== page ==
A sweet pea story

Even the most experienced gardener, which I am in no way claiming to be, has winners, losers and lessons learnt every year. Growing anything is a balancing act, one that can easily go wrong, or alternatively, can flourish and sweet peas are a good example of a plant that can provide an abundance of beautiful, sweet smelling blooms, or, if not attended to correctly, can provide a few gangly green strings with eaten leaves and perhaps a flower or two. I am going to take you on my sweet pea journey this year, to show you how they survive with the onslaught of chickens, four year old twins and the unpredictable British weather. (See the end of the article for tips on how to grow your own sweet peas)

Let’s get started…
Last year I bought some sweet pea plants and planted them in the garden. All summer the house was filled with their sweet smell and vibrant colours, so this year I decided it was time to plant my own. I planted a whole packet of seeds in late January and here is the result:

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Ok, so it looks like the weeds have taken over slightly and they are a bit dry due to not being watered for a few weeks, but they survived and that is what counts!

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After quick weeding session I gave them some much needed water and found some sticks from the garden to put in for support. They look much happier now but still need to grow a bit more before being plantedĀ out. So they stay in the greenhouse until all signs of frost have passed and they can be planted straight into the flower beds outside.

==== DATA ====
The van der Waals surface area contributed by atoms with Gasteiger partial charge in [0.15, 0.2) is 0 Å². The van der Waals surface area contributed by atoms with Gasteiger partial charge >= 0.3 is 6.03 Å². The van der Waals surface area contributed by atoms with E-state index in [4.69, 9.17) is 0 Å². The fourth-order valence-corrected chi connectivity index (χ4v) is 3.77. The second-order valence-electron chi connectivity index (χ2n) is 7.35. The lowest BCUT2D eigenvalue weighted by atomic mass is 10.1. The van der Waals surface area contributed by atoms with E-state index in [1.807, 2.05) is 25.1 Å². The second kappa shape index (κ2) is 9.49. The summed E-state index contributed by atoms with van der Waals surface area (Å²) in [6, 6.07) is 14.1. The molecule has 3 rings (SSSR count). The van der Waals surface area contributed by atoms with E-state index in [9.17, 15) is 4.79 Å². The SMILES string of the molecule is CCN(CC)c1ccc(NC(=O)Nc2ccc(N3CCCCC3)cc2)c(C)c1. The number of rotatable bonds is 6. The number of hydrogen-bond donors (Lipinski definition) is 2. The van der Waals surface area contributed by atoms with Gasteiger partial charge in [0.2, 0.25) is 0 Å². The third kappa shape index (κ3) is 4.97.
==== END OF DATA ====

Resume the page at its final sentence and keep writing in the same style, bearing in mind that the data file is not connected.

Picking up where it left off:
After a month or so they are doing really well and this is what they look like now:

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It goes to show you should never underestimate a weedy little seedling! I will keep you updated as to how they progress but it is definitely looking promising.

If you want to grow your own sweet peas next year, or are growing some already, here are some basic care tips:

  • Sweet peas love a rich, moist soil so dig a couple of buckets of compost into the planting area beforehand to enrich the soil and help retain the moisture during dry weather. Letting the plants dry out will make them go to seed quicker.
  • Plant in a sunny and accessible position so you can pick the flowers easily.
  • Nip the top off the shoots to encourage side shoots, to make the plants bushier and more robust.
  • When they start flowering, always pick the flowers off to encourage the plant to produce more, never allow seed pods to grow.
  • Sweet peas need good support so grow them up a frame or bamboo support, as pictured above.

Most importantly, enjoy your sweet peas and the amazing flowers they produce!

Read here for an allotment planĀ make a sweet pea tepee for children to play in as well as other fun activities.


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